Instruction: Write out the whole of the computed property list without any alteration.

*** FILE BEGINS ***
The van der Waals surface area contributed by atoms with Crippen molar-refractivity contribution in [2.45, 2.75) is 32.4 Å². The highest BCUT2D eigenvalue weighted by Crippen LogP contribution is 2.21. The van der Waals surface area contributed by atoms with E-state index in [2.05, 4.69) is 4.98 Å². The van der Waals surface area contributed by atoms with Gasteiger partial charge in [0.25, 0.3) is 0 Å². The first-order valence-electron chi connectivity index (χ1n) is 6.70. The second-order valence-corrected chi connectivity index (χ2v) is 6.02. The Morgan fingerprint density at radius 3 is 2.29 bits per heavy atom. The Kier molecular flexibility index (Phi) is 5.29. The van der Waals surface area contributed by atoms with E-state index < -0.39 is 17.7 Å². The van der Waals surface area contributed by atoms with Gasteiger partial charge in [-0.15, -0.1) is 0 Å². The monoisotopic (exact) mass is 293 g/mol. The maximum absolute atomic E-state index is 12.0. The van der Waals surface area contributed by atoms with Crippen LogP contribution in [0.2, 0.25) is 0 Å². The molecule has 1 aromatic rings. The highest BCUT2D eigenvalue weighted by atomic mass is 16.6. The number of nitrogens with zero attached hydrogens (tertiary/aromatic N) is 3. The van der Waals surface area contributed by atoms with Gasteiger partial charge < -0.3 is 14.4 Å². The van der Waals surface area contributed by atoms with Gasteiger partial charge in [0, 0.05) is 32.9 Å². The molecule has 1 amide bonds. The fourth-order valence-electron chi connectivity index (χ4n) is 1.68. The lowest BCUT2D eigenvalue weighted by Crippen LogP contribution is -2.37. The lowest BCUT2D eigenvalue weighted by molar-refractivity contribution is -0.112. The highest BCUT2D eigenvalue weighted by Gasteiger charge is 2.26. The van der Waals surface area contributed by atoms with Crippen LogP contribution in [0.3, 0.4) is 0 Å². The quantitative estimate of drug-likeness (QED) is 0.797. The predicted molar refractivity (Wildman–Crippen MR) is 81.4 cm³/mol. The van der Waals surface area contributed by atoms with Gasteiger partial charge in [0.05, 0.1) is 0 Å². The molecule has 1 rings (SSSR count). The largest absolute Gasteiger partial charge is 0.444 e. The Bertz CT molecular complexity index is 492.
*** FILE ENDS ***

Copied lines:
The van der Waals surface area contributed by atoms with Crippen molar-refractivity contribution in [2.45, 2.75) is 32.4 Å². The highest BCUT2D eigenvalue weighted by Crippen LogP contribution is 2.21. The van der Waals surface area contributed by atoms with E-state index in [2.05, 4.69) is 4.98 Å². The van der Waals surface area contributed by atoms with Gasteiger partial charge in [0.25, 0.3) is 0 Å². The first-order valence-electron chi connectivity index (χ1n) is 6.70. The second-order valence-corrected chi connectivity index (χ2v) is 6.02. The Morgan fingerprint density at radius 3 is 2.29 bits per heavy atom. The Kier molecular flexibility index (Phi) is 5.29. The van der Waals surface area contributed by atoms with E-state index < -0.39 is 17.7 Å². The van der Waals surface area contributed by atoms with Gasteiger partial charge in [-0.15, -0.1) is 0 Å². The monoisotopic (exact) mass is 293 g/mol. The maximum absolute atomic E-state index is 12.0. The van der Waals surface area contributed by atoms with Crippen LogP contribution in [0.2, 0.25) is 0 Å². The molecule has 1 aromatic rings. The highest BCUT2D eigenvalue weighted by atomic mass is 16.6. The number of nitrogens with zero attached hydrogens (tertiary/aromatic N) is 3. The van der Waals surface area contributed by atoms with Gasteiger partial charge < -0.3 is 14.4 Å². The van der Waals surface area contributed by atoms with Gasteiger partial charge in [0, 0.05) is 32.9 Å². The molecule has 1 amide bonds. The fourth-order valence-electron chi connectivity index (χ4n) is 1.68. The lowest BCUT2D eigenvalue weighted by Crippen LogP contribution is -2.37. The lowest BCUT2D eigenvalue weighted by molar-refractivity contribution is -0.112. The highest BCUT2D eigenvalue weighted by Gasteiger charge is 2.26. The van der Waals surface area contributed by atoms with Crippen LogP contribution in [0.3, 0.4) is 0 Å². The quantitative estimate of drug-likeness (QED) is 0.797. The predicted molar refractivity (Wildman–Crippen MR) is 81.4 cm³/mol. The van der Waals surface area contributed by atoms with Gasteiger partial charge in [0.05, 0.1) is 0 Å². The molecule has 1 rings (SSSR count). The largest absolute Gasteiger partial charge is 0.444 e. The Bertz CT molecular complexity index is 492.